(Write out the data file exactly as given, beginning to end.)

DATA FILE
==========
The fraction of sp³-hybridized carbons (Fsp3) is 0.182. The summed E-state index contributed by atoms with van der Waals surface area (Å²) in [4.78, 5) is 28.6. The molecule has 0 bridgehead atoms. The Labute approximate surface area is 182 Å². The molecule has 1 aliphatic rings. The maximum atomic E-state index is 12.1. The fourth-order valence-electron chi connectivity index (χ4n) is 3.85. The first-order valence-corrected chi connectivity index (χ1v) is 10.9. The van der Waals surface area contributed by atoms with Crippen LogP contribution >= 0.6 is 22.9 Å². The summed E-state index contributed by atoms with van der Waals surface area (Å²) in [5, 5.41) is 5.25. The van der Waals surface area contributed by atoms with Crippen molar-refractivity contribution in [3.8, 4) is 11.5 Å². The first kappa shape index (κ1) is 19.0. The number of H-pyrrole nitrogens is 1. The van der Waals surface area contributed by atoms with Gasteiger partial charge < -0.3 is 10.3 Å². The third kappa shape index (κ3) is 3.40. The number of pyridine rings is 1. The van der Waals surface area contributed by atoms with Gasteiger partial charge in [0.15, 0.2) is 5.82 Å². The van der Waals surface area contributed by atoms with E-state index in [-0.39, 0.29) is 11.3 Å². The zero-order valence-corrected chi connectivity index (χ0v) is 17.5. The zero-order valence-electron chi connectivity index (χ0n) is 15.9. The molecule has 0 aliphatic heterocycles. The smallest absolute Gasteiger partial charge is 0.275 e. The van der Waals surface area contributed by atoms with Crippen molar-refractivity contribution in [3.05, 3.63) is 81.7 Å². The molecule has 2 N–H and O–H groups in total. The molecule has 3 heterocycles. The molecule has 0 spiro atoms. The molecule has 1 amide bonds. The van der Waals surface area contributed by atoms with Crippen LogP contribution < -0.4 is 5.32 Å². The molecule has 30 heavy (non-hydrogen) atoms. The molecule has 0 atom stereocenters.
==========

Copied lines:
The fraction of sp³-hybridized carbons (Fsp3) is 0.182. The summed E-state index contributed by atoms with van der Waals surface area (Å²) in [4.78, 5) is 28.6. The molecule has 0 bridgehead atoms. The Labute approximate surface area is 182 Å². The molecule has 1 aliphatic rings. The maximum atomic E-state index is 12.1. The fourth-order valence-electron chi connectivity index (χ4n) is 3.85. The first-order valence-corrected chi connectivity index (χ1v) is 10.9. The van der Waals surface area contributed by atoms with Crippen LogP contribution >= 0.6 is 22.9 Å². The summed E-state index contributed by atoms with van der Waals surface area (Å²) in [5, 5.41) is 5.25. The van der Waals surface area contributed by atoms with Crippen molar-refractivity contribution in [3.8, 4) is 11.5 Å². The first kappa shape index (κ1) is 19.0. The number of H-pyrrole nitrogens is 1. The van der Waals surface area contributed by atoms with Gasteiger partial charge < -0.3 is 10.3 Å². The third kappa shape index (κ3) is 3.40. The number of pyridine rings is 1. The van der Waals surface area contributed by atoms with Gasteiger partial charge in [0.15, 0.2) is 5.82 Å². The van der Waals surface area contributed by atoms with E-state index in [-0.39, 0.29) is 11.3 Å². The zero-order valence-corrected chi connectivity index (χ0v) is 17.5. The zero-order valence-electron chi connectivity index (χ0n) is 15.9. The molecule has 0 aliphatic heterocycles. The smallest absolute Gasteiger partial charge is 0.275 e. The van der Waals surface area contributed by atoms with Crippen molar-refractivity contribution in [3.05, 3.63) is 81.7 Å². The molecule has 2 N–H and O–H groups in total. The molecule has 3 heterocycles. The molecule has 0 spiro atoms. The molecule has 1 amide bonds. The van der Waals surface area contributed by atoms with Crippen LogP contribution < -0.4 is 5.32 Å². The molecule has 30 heavy (non-hydrogen) atoms. The molecule has 0 atom stereocenters.